8. Thanks, everyone, for the kindly reception... I'll be around regularly until the spring when I tend to spend time in the garden and out in our Morgan. For me, modelling is a seasonal obsession.... Peter
  9. Well, I never give up....or throw anything away. Also, I'm better at starting than finishing.... Here is the old Revell Typhoon.....
  10. Just signed up after lurking for a while...so I thought I'd introduce myself... I've been making kits since I was about 11... joined IPMS long ago: my membership number is 224..... hence 224 Peter! Model making tailed off somewhat in the mid 80s when children arrived, has a brief flicker in the late 90s but now, with retirement, I'm back to where I was in about 1979... I've always been tempted by large scale models, 1/48th, 1/32nd and then 1/24th when Airfix introduced them. Although my modelling dried up, kit buying didn't: I have a stash that should keep me active for years. This year I finished the Revell "car door" Typhoon, started in 1973 and the Revell Beaufighter started in 1974. I'm presently working on finishing the Revell Hurricane, started in 1972 and the Airfix Harrier: this is a conversion to the FGR 3 that was detailed by Alan Hall shortly after the big harrier came out. I'm also finishing the Matchbox Spitfire F22, what a terrible kit. I've fitted a resin nose, Brassin U/C legs and applied a lot of filler.... Photos soon. I'm also doing a "What If" Grumman F14 J, the one bought by the RAF after the F111 was cancelled. So it is in Desert Storm "pink". The next challenge is to finish the Revell Hunter, started in 1999.....and the Airfix 1/24th Ju87 started when it came out...to add to that challenge it has to be a captured one in RAF markings! When all that is done I can start something new, from the stash.... probably the Airfix 1/24th Typhoon. Making these old kits makes me realise just how far the tool makers art has progresses. The Matchbox kits are crude, compared with the later 1990s kits and when compared with the new 1/48th Airfix Blenheim... chalk and cheese. Now we have the ability to research information, buy from the internet and talk with fellow modellers undreamt of back in the 70s... I am starting to learn to paint with an airbrush, use resin, PE, etc. Always something new to discover. Some may have seen me post on "another" forum, but I feel that this place, with its focus on big kits, is more "me"..... Cheers, Peter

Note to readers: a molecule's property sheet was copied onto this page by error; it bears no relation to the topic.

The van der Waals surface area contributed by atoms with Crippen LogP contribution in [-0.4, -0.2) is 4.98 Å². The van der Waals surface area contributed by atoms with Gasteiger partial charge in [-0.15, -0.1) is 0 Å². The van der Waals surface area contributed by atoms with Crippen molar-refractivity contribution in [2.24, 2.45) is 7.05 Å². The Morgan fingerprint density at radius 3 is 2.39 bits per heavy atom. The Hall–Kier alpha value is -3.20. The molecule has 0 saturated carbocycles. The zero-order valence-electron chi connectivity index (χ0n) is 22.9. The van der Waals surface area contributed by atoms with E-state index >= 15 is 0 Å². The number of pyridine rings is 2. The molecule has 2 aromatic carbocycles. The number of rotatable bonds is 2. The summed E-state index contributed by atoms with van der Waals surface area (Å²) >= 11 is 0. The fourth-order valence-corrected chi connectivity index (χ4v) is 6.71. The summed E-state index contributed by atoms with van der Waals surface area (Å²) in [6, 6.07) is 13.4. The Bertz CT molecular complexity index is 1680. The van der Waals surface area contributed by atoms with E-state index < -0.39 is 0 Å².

11. I'm new here, making nothing smaller than 1/48th, but mostly 1/32 and the occasional 1/24th...... At the Brooklands museum they have 2 wellingtons, one complete and not open to the public, but also a fuselage, un-covered, that is open and mostly complete with internal fittings. I'd have posted this earlier.... Hope this retrospective helps!! Peter